Paraggi serves as Portofino's beach. While Portofino boasts a small harbor and a charming little square, there's no place to lie down and bask in the sun. Paraggi sits in the shadow of the mountain, tucked away behind three bends. The bay is small, lush green, and turquoise. If it weren't for all those mega-yachts moored there, obstructing the horizon, it would be a tiny paradise. There's a strict ban on docking boats, and signs on the walls read: "Please dress appropriately." But we know that "appropriately" is not about merely avoiding showing up at the table in swimwear.

This paradise isn't for everyone, that much is clear.

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food / travel
Franco Giubilei

Italy's Legendary Clubbing Scene Gives Way To The Nomadic Dance Life

Four decades ago, there were 9,000 dance clubs in Italy. Today, there are just 3,000. Where is everyone going instead, and why?

ROME — As the sun sets on one era, a new one comes, at least for the dancing bodies of young Italians: they dance on the beach, on agricultural sites, or in villas rented out and made available for partying.

They dance wherever there is a DJ, space to move and enough isolation so as not to anger any neighbors.

Gianni Indino, national director of Silb, an association for club management, records the number of club parties every weekend in the Romagna area, especially in the summer when numbers surge drastically. “The other night, on the coast of Rimini, three club managers agreed to join forces and organize an event by the beach, which brought in 5,000 people," he says. Holding these events outside of regular venues makes these parties "extremely irregular," he says. "Hygienic measures were certainly not up to standard considering that the three managers offered one bathroom each.”

This is just one example of the new fashions taking place in the Roman seaside, which has always been a popular space for nightlife. But this is a tradition that is now expanding like an oil spill on all of our coasts, Indino tells us: “Now, it’s the same everywhere. From the Venetian coast down Romagna to Lazio, Tuscany, Liguria ... It’s the same thing in Sicily and Sardinia.”

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food / travel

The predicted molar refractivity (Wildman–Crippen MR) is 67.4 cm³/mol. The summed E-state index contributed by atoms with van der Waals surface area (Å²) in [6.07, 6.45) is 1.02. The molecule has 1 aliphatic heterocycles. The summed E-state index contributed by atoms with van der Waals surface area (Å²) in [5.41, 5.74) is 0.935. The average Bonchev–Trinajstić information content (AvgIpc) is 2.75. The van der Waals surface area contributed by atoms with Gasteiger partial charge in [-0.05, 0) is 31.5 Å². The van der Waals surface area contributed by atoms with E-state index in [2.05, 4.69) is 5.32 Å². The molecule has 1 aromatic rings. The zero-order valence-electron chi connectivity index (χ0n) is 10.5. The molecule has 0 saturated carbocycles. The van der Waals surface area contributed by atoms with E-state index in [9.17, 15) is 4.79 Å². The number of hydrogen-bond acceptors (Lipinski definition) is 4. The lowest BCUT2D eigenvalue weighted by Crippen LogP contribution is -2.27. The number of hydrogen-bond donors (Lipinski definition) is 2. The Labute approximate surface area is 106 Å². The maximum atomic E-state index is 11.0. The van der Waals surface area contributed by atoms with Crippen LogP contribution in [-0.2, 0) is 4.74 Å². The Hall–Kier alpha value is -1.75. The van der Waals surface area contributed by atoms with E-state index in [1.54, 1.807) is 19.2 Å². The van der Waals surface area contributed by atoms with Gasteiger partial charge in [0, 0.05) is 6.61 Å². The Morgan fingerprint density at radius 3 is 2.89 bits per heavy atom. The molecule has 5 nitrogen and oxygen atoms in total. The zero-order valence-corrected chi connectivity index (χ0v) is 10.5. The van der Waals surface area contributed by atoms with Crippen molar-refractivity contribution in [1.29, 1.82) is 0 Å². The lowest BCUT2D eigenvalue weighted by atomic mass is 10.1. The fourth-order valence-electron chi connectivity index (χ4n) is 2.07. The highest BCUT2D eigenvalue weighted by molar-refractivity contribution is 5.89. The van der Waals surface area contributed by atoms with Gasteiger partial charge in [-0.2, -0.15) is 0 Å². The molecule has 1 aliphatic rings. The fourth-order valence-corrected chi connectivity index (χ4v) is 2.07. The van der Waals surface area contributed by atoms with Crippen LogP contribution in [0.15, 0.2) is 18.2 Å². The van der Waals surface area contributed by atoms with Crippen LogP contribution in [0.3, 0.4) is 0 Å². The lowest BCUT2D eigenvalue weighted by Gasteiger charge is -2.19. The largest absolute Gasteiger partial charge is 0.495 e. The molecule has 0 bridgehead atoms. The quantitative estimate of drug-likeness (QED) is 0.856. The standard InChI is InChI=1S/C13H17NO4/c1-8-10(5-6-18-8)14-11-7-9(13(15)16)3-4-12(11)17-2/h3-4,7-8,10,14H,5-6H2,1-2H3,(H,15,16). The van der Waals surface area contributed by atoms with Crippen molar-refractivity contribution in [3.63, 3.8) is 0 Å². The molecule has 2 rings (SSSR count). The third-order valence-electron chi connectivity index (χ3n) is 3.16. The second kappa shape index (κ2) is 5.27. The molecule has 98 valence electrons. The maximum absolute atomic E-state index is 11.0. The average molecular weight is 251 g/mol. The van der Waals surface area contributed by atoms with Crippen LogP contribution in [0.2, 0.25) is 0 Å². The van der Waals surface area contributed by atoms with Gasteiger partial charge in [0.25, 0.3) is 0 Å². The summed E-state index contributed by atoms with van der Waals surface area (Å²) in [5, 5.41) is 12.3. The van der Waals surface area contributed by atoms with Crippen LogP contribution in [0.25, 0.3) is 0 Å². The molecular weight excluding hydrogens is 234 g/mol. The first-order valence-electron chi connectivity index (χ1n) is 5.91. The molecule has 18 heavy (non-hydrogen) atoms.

Luke Leitch

The 'White Lotus' Effect? Tourism Is Booming In Southern Italy

Madonna, the TV show The White Lotus, fashion shows, weddings — little by little, the beauty of neglected regions like Sicily and Puglia has rightfully emerged in the algorithm of digital desire. Finally, the secret power of Southern Italy has gained a global audience.

The trend began with British aristocrats who, at the end of the 17th century, embarked on what was known as the Grand Tour. Then, in the 18th century, this fashion extended to the courts of Northern Europe, as rumors spread about the fascinating Italian Peninsula. In the 19th century, it was all about Byron, Shelley and Keats – the rebellious rockstars of romantic poetry – who added their celebrity stamp of approval before the arrival of the American nouveaux riches (including Mark Twain).

What started as an English fashion has long since become a global tradition: after France, the U.S. and Mexico, Italy was the 4th most visited country in the world in 2022. Now, there’s a new twist in the digital age: Italy’s global allure is updating and focusing on the South.

What’s different is that in the last decade or so – slowly at first and then with a sudden surge – foreign tourists, who used to concentrate on breathtaking destinations in the northern “Portofino” of Italy, now venture throughout the entire country. Not long ago, Naples was seen merely as a gateway to Capri or the Amalfi Coast – long established luxury spots – rather than the unmissable destination it is today.

Puglia, long frequented by only a few pioneers, has been the talk of the town for years now. And today, the desire for Sicily is surfacing all over the world. But what is the reason behind this boom? And how has the international perception of Southern Italy changed?

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Valeria Berghinz

French Drama At The Italian Opera — With Low Notes Of Politics Too!

Veteran Italian Maestro Alberto Veronesi protested what he believed was the politicization of the La Bohème production that he was set to conduct. In accordance to the opera's tradition of backstage melodrama, the situation only escalated from there.

Oh the opera, with its powerful voices and high emotions.The melodrama built in to the art form has also been known to play out backstage — and then, the rare occasion when it's pushed back out in the spotlight.

This time, the stage was set in the Tuscan seaside town of Viareggio, where the 69th edition of the Festival Puccini, a celebration of Italian composer Giacomo Puccini's most famous works, kicked off last Friday with a bonafide coup de théâtre.

The opening opera was Puccini’s iconic La Bohème, a four-act tale set in 1830s Paris following the bohemian lifestyle of a poor seamstress and her friends. But after the French director of the current production decided to change the setting of the story to take place during the leftist student protests in France in May 1968, the Italian conductor protested by arriving on stage blindfolded.

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food / travel
Karolina Wiercigroch

Poland's Five Best Strawberry Recipes — Sweet And Savory

Strawberries go hand-in-hand with summer. But they're not just for desserts, as some of these five delicious recipes show.

WARSAW — Summer means strawberries. But this delicious and nutritious fruit is not just for desserts. They can also be used in savory dishes.

Here are five recipes — both sweet and savory — to inspire you to explore the versatility of the humble strawberry.